But when you think of "Bible Churches," I want you to think of this one. Because for all the churches out there that call themselves "Bible Churches", I have a hard time coming up with a more bible-based church than the Episcopal Church.
Christopher Webber, in his book "Welcome to the Episcopal Church," points out just how much time we spend when we gather for worship not just hearing about the bible, but hearing the bible itself. Today, like almost every Sunday, we heard four different readings from the bible, from Isaiah, Psalms, Romans, and Matthew. We sang hymns, which largely draw their imagery from the bible. We pray prayers from our Book of Common Prayer, and many, many of these prayers take their language directly from the bible. At the peak of our liturgy, the celebration of Holy Eucharist, what do we say and do? We hear and recite words from the bible: Jesus' Words of Institution and the Lord's Prayer. Yes, there is some reflection that isn't directly from the bible (like this sermon), but the bulk of our gathering is spent not hearing second-hand about the bible, but hearing it.
Webber's book is a truly outstanding one; even if you've been an Episcopalian for years and years, I recommend it to read. He has a lot more to say about the role of the Bible in the Episcopal Church: how hearing it read in community is different than reading it alone. How much this repeated reading and singing and praying and listening to the word about the kingdom shapes our language and thoughts and prayers and the life of our church. If being Bible-based is about process: hearing, reading, marking, learning, and inwardly digesting before and while and after we take each of our actions as Church, it would be hard to find a more Bible-based church than the Episcopal Church. Our corporate action is strongly rooted in a tradition of reading and reflecting on the words in the bible.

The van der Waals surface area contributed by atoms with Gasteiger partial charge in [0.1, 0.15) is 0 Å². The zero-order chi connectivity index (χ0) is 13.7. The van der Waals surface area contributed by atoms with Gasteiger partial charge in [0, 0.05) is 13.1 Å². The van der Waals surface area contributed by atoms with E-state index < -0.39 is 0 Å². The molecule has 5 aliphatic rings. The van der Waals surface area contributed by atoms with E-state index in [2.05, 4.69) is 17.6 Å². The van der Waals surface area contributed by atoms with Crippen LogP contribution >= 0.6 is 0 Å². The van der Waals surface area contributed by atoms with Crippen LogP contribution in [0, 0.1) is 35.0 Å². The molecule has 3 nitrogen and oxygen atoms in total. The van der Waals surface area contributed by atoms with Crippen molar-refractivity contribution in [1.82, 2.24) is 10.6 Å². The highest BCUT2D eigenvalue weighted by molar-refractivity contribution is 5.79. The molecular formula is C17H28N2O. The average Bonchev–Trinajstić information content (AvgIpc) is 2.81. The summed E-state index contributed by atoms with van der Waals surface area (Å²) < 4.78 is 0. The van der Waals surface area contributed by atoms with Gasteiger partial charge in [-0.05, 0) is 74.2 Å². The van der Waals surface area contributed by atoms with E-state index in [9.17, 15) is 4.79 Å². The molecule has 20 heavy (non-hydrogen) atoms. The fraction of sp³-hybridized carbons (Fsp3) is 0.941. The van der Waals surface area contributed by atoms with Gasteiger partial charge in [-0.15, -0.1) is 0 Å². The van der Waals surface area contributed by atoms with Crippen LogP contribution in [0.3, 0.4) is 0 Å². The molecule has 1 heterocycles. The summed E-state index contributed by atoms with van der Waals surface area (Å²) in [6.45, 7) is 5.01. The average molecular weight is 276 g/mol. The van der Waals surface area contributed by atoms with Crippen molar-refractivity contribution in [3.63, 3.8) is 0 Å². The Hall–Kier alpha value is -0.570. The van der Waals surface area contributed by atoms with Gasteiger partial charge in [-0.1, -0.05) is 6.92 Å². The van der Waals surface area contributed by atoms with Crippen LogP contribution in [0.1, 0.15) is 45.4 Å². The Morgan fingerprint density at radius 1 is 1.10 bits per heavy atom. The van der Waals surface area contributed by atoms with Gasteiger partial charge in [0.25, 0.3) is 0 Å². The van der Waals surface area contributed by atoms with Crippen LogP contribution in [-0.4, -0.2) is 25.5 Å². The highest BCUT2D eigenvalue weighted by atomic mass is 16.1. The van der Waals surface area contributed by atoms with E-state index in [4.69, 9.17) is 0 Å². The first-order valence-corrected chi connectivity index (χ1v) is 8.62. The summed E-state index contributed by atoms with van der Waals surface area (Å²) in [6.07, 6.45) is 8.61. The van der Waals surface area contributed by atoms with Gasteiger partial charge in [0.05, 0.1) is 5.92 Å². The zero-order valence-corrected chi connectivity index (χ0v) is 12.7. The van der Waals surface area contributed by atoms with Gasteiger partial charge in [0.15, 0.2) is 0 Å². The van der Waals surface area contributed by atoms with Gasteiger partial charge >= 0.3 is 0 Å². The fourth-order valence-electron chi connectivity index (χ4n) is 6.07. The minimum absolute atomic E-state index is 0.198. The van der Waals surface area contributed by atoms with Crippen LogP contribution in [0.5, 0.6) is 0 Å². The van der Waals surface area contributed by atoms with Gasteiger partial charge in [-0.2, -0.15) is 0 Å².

But personal bible reading is a big piece of the story about the bible, too.